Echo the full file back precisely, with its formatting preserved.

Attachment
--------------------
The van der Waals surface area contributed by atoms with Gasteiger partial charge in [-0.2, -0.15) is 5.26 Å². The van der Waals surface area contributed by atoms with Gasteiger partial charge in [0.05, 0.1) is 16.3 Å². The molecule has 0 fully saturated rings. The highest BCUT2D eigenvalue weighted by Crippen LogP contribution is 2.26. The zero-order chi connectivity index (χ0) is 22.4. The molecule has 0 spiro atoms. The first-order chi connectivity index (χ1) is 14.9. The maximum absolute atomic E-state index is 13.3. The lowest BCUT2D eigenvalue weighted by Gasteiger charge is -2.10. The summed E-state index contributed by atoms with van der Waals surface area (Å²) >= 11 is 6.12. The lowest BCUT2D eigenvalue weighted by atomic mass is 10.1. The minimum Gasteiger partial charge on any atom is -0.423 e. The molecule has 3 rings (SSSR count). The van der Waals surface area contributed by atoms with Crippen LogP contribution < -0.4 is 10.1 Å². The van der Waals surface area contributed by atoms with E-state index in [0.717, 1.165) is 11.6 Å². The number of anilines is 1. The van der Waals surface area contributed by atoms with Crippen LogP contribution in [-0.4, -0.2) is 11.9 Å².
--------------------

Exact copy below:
The van der Waals surface area contributed by atoms with Gasteiger partial charge in [-0.2, -0.15) is 5.26 Å². The van der Waals surface area contributed by atoms with Gasteiger partial charge in [0.05, 0.1) is 16.3 Å². The molecule has 0 fully saturated rings. The highest BCUT2D eigenvalue weighted by Crippen LogP contribution is 2.26. The zero-order chi connectivity index (χ0) is 22.4. The molecule has 0 spiro atoms. The first-order chi connectivity index (χ1) is 14.9. The maximum absolute atomic E-state index is 13.3. The lowest BCUT2D eigenvalue weighted by Gasteiger charge is -2.10. The summed E-state index contributed by atoms with van der Waals surface area (Å²) >= 11 is 6.12. The lowest BCUT2D eigenvalue weighted by atomic mass is 10.1. The minimum Gasteiger partial charge on any atom is -0.423 e. The molecule has 3 rings (SSSR count). The van der Waals surface area contributed by atoms with Crippen LogP contribution < -0.4 is 10.1 Å². The van der Waals surface area contributed by atoms with E-state index in [0.717, 1.165) is 11.6 Å². The number of anilines is 1. The van der Waals surface area contributed by atoms with Crippen LogP contribution in [-0.4, -0.2) is 11.9 Å².